BRATTLEBORO -- There is an old cliché about children deciding to run away with the circus. Well, Brattleboro native Angela Snow did just that years after graduating from college.
She earned a bachelor's degree in film and video from Columbia College Chicago in 2006 and soon moved to Los Angeles before transplanting to New York, where she freelances to make a living. She has freelanced for the National Geographic Channel and Discovery Channel but always dreamed about making a documentary about circus arts around the globe. After three years of hard work and travel, Snow premiered "World Circus" at the Sedona International Film Festival in Arizona and will now bring the film home.
"World Circus" will be screened at the New England Center for Circus Arts (NECCA) at 7:30 p.m. Saturday, with a question-and-answer period to follow. It will be shown on the second floor, in a hall that sits 80. Tickets are not being sold in advance.
"I'm really excited to bring it to my hometown and show it to people who have known me since before I can remember," Snow told the Reformer. "I'm someone who's been interested in circus arts for a long time. I grew up going to Circus Smirkus."
She said her film follows five top circus acts from around the world to the Monte-Carlo Circus Festival, which she described as the industry's equivalent of The Sundance Film Festival or the Olympics. She said it lifts the veil on the history, culture and behind-the-scenes life of the circus on an international scale through interviews with the founder of the Big Apple Circus, the owner of Ringling Bros. Circus, and the artistic director of Cirque du Soleil.
During filming, she and cinematographer Ian Issitt traveled to France, Germany, the Netherlands, Italy, Monaco and England over the course of two months. She said she was in Europe from December 2009 to January 2010.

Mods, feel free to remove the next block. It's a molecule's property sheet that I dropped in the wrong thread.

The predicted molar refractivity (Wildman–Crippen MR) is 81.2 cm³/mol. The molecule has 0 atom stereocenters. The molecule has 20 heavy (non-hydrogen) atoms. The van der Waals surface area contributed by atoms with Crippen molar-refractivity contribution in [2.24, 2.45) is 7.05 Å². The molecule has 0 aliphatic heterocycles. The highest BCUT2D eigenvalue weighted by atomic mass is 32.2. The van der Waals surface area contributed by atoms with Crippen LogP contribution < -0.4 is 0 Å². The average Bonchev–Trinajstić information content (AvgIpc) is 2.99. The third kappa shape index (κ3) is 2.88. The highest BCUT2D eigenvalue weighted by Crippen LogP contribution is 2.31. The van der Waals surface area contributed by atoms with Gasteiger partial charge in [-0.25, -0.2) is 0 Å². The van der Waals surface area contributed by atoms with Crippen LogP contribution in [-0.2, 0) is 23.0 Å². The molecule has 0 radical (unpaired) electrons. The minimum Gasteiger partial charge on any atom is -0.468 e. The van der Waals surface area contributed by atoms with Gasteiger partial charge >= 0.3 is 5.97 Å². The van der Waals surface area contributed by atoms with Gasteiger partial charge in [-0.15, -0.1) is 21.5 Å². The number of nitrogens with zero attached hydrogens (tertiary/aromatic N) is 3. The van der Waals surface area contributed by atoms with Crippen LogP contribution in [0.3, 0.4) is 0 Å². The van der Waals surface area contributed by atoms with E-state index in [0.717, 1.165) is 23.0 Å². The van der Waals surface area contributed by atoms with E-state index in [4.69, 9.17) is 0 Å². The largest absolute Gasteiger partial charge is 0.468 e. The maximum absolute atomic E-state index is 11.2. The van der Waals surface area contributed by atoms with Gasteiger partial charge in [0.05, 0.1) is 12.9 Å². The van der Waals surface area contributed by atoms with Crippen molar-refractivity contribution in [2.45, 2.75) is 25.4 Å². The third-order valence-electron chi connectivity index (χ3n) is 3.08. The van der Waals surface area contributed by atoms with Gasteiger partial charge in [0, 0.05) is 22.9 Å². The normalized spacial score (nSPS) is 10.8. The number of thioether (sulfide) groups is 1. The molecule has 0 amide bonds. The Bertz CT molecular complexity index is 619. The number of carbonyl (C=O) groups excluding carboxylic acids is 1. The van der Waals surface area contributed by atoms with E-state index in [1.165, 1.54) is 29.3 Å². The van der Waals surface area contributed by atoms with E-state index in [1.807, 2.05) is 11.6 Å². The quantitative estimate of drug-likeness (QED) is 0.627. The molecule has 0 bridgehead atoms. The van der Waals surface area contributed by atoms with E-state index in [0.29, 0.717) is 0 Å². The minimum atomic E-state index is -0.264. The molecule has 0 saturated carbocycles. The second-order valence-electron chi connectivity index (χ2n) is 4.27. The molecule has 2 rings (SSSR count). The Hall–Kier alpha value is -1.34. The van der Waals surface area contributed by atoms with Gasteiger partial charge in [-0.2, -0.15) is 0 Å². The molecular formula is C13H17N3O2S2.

"The whole thing was pretty amazing because it was a dream of mine," she said.
Snow said the circus is a more respected artform in Europe, where people don't buy into the freak show antics that Americans sometimes seem to associate with the industry. She said she is looking forward to Saturday's screening because she knows Brattleboro has a more enlightened understanding of what circus arts should look like.
Serenity Fochion, an award-winning circus performer and the founder of NECCA, said the screening will be part of one of four workshops her organization hosts every year for beginner, moderate and professional circus artists around the world.
"It just seemed appropriate," she said, adding that she recommends people get to the screening as early as possible. "It's beautifully filmed and has gorgeous footage."
Snow said the film got a great reception at the Sedona International Film Festival in March as well as the Sarasota, RiverRun International and Coney Island film festivals. The documentary is also being screened at circus schools in Los Angeles and will be available in the United States this winter.
The "World Circus" movie website is worldcircusculturemovie.com. There are also Facebook and Twitter accounts set up for it and an official trailer can be found on YouTube.
Domenic Poli can be reached at firstname.lastname@example.org, or 802-254-2311, ext. 277. You can follow him on Twitter @dpoli_reformer.